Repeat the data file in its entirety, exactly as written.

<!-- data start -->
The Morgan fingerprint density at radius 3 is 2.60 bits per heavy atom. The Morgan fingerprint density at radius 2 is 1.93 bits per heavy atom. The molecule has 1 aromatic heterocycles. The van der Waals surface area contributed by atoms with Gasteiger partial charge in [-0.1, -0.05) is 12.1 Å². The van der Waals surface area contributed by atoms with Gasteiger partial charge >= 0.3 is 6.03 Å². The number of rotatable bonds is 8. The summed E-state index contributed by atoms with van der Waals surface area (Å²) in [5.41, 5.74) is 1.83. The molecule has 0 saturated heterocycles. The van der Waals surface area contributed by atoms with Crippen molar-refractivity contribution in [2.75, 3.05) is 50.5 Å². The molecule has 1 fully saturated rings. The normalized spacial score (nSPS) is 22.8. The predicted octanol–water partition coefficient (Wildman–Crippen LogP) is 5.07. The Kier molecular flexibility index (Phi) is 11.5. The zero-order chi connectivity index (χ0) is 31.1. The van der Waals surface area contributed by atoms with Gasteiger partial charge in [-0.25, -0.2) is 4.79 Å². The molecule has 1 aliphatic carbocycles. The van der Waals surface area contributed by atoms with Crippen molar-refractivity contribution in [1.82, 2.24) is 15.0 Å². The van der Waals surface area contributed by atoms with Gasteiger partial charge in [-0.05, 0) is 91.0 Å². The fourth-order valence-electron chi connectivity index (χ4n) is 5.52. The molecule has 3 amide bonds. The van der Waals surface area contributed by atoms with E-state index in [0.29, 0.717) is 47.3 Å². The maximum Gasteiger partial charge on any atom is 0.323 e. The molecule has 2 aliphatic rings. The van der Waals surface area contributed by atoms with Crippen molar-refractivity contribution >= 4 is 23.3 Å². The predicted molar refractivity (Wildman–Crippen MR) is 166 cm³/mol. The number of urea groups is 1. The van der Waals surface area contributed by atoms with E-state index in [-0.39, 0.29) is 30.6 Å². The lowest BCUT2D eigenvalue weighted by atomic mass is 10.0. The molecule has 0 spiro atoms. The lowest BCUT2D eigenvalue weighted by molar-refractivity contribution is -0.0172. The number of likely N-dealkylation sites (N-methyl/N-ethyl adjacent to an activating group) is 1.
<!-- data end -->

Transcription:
The Morgan fingerprint density at radius 3 is 2.60 bits per heavy atom. The Morgan fingerprint density at radius 2 is 1.93 bits per heavy atom. The molecule has 1 aromatic heterocycles. The van der Waals surface area contributed by atoms with Gasteiger partial charge in [-0.1, -0.05) is 12.1 Å². The van der Waals surface area contributed by atoms with Gasteiger partial charge >= 0.3 is 6.03 Å². The number of rotatable bonds is 8. The summed E-state index contributed by atoms with van der Waals surface area (Å²) in [5.41, 5.74) is 1.83. The molecule has 0 saturated heterocycles. The van der Waals surface area contributed by atoms with Crippen molar-refractivity contribution in [2.75, 3.05) is 50.5 Å². The molecule has 1 fully saturated rings. The normalized spacial score (nSPS) is 22.8. The predicted octanol–water partition coefficient (Wildman–Crippen LogP) is 5.07. The Kier molecular flexibility index (Phi) is 11.5. The zero-order chi connectivity index (χ0) is 31.1. The van der Waals surface area contributed by atoms with Gasteiger partial charge in [-0.25, -0.2) is 4.79 Å². The molecule has 1 aliphatic carbocycles. The van der Waals surface area contributed by atoms with Crippen molar-refractivity contribution in [1.82, 2.24) is 15.0 Å². The van der Waals surface area contributed by atoms with Gasteiger partial charge in [-0.05, 0) is 91.0 Å². The fourth-order valence-electron chi connectivity index (χ4n) is 5.52. The molecule has 3 amide bonds. The van der Waals surface area contributed by atoms with E-state index in [0.29, 0.717) is 47.3 Å². The maximum Gasteiger partial charge on any atom is 0.323 e. The molecule has 2 aliphatic rings. The van der Waals surface area contributed by atoms with Crippen molar-refractivity contribution >= 4 is 23.3 Å². The predicted molar refractivity (Wildman–Crippen MR) is 166 cm³/mol. The number of urea groups is 1. The van der Waals surface area contributed by atoms with E-state index in [-0.39, 0.29) is 30.6 Å². The lowest BCUT2D eigenvalue weighted by atomic mass is 10.0. The molecule has 0 spiro atoms. The lowest BCUT2D eigenvalue weighted by molar-refractivity contribution is -0.0172. The number of likely N-dealkylation sites (N-methyl/N-ethyl adjacent to an activating group) is 1.